Truth verdict: Though Law & Order and Chicago Fire are only loosely inspired by real-life heroes and ripped-from-the-headlines dramas, the new LA show is a docuseries that follows real firefighters — likely more realistic than most so-called reality shows.



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Indiana Jones and the Dial of Destiny, in theaters June 30

After a prologue set in 1944 featuring a digitally de-aged Harrison Ford (who is actually 80), Indiana Jones comes out of retirement in 1969. He’s back to crack the whip at a former Nazi (Mads Mikkelsen, 57) who’s been recruited by NASA and plans to hijack the U.S. mission to the moon.

Truth verdict: Indiana Jones does not exist. However, the film is partly inspired by people like Wernher von Braun, who went from making V-2 rockets for Hitler to launching NASA’s Saturn V rocket, which sent Americans to the moon. “The simple fact is that the moon-landing program was run by a bunch of ex-Nazis,” cowriter Jezz Butterworth told Empire magazine. “How ‘ex’ they are is the question. And it gets up Indy’s nose.”

Secret Invasion, series on Disney+ June 21

Nick Fury (Samuel L. Jackson, 74) fights to save humanity from sneaky, shape-shifting alien Skrulls who can take human form, so you can’t tell the good humans from the bad aliens.

Truth verdict: Total fantasy — but this Marvel movie has some parallels in our divided society, Jackson told Vanity Fair: “We don’t know who’s a friend, who’s the enemy. Who’s OK? Who’s not? What happens when people get afraid and don’t understand other people?” Costar Ben Mendelsohn, 54, who plays a Skrull who’s a good guy, told USA Today it’s a comic-book flick that isn’t just for kids: “This is one the grownups can dig. It’s mental.”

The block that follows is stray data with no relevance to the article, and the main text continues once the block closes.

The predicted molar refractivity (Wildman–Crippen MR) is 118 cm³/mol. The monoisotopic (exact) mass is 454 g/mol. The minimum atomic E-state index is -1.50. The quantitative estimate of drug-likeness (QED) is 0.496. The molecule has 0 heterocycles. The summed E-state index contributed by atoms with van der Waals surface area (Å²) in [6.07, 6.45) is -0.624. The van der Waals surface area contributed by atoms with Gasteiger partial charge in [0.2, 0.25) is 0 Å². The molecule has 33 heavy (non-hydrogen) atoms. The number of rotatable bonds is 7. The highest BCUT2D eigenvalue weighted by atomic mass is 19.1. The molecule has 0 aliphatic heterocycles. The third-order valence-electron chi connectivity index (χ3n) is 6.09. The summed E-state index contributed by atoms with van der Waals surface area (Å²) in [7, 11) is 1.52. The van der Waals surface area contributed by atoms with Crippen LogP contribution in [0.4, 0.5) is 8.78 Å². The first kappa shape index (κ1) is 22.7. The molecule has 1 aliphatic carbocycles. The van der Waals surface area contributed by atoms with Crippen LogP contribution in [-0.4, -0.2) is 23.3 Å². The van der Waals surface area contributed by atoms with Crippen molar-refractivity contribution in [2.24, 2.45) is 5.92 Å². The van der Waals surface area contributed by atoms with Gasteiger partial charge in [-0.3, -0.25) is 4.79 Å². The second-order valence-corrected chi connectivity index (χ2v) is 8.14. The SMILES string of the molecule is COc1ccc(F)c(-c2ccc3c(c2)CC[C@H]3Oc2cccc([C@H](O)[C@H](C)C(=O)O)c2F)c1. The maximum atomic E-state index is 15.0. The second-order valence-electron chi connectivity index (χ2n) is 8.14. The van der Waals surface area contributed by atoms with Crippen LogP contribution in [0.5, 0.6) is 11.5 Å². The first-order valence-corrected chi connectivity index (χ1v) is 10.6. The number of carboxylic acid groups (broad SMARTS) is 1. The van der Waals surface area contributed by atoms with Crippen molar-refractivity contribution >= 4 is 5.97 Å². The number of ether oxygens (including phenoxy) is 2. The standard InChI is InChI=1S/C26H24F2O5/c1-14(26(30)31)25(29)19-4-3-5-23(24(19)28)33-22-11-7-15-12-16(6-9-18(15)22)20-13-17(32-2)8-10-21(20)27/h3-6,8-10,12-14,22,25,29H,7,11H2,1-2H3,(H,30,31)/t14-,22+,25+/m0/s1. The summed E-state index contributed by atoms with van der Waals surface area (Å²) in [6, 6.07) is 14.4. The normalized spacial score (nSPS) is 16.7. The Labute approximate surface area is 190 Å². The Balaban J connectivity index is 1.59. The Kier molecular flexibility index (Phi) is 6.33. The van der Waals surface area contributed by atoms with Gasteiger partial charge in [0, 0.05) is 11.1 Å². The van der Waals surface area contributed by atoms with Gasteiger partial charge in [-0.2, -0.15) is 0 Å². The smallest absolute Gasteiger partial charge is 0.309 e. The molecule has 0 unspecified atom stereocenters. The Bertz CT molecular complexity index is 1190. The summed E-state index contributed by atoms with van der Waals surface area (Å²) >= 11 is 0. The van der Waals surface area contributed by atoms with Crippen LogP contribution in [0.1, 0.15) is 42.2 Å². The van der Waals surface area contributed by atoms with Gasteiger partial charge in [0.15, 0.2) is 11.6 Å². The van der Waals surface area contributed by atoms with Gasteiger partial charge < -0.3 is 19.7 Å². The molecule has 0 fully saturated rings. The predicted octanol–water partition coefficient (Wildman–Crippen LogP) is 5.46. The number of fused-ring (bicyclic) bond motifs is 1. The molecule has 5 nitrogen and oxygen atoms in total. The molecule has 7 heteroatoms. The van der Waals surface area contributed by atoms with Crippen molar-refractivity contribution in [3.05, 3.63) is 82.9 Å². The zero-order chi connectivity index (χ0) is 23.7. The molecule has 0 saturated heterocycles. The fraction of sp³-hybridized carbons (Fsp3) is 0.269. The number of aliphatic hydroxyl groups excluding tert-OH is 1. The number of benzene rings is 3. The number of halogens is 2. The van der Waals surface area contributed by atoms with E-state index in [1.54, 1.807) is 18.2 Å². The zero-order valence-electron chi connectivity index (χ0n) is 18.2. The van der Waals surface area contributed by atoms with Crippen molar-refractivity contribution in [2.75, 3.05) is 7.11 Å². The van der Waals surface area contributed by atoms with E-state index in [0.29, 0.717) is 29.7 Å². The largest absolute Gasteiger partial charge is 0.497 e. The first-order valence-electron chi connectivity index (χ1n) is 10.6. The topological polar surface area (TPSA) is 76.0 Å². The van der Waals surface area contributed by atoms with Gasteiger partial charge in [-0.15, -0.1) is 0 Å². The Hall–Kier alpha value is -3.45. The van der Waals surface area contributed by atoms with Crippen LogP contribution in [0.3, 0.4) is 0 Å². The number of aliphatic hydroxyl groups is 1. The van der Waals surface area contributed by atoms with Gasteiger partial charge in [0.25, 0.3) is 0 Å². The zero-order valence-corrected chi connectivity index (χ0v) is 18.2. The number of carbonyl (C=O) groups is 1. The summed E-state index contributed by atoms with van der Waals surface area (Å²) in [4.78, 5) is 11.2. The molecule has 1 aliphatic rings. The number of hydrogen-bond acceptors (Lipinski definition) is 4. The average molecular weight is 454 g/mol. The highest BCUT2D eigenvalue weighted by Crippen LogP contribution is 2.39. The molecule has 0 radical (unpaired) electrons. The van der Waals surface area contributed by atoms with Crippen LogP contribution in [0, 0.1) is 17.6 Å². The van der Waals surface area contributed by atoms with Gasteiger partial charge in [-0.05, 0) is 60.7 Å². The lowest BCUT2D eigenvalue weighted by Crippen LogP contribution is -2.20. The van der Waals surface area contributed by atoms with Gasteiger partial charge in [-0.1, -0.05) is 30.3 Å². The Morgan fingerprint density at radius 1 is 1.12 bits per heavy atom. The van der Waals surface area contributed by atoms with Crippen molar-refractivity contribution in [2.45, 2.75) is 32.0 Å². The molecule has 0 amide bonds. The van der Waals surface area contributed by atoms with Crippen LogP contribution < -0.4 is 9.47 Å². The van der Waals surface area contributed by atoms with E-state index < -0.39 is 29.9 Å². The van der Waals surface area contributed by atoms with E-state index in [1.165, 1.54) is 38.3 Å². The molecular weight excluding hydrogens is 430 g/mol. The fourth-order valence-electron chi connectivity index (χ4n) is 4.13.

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The Perfect Find, movie on Netflix late June

A broke, single, 40-ish unemployed fashion editor (Gabrielle Union, 50) sells her designer clothes, wears Wal-Mart couture, and begs her old boss and frenemy (Gina Torres, 54) for a job where she’s forced to compete with tech-savvy kids half her age — and then she falls for her boss’s son.

Truth verdict: Lies, all lies! But this fictional tale is by Tia Williams, former beauty editor at ElleLucky and Glamour and creator of the style blog Shake Your Beauty — so the fashionista world she creates likely has some authenticity.

Oppenheimer, movie in theaters July 31

A former child prodigy and Sanskrit scholar (Cillian Murphy) becomes the father of the atomic bomb that ends World War II, even though he’s a communist sympathizer inclined to ban-the-bomb pacificism, and he recklessly beds a wife and two mistresses, including a communist. His military boss (Matt Damon, 52) tells him, “You’re a womanizer, unstable, theatrical, neurotic!”

Truth verdict: We don’t know precisely how the film presents the facts of J. Robert Oppenheimer’s life, but the improbable summary above is a true one.

spinner image Matthew Broderick stands on a stage in front of a microphone as cheerleaders stand in front of the stage in the Netflix series Painkiller
Matthew Broderick (center) as Richard Sackler in "Painkiller."
Keri Anderson/Netflix

Painkiller, limited series on Netflix Aug. 10

Matthew Broderick, 61, plays Richard Sackler, whose Purdue Pharma made billions selling opioids and paid up to $6 billion in a settlement.

Truth verdict: Not strictly factual. It’s based on Barry Meier’s nonfiction book of the same name and Patrick Radden Keefe’s “The Family That Built the Empire of Pain,” and the company really was found guilty to the tune of billions, Sackler was forced to hear opioid victims’ loved ones excoriate him and his family in court, and the Sackler name was stripped from museums, universities and institutions worldwide. But the series is a fictionalized retelling of events.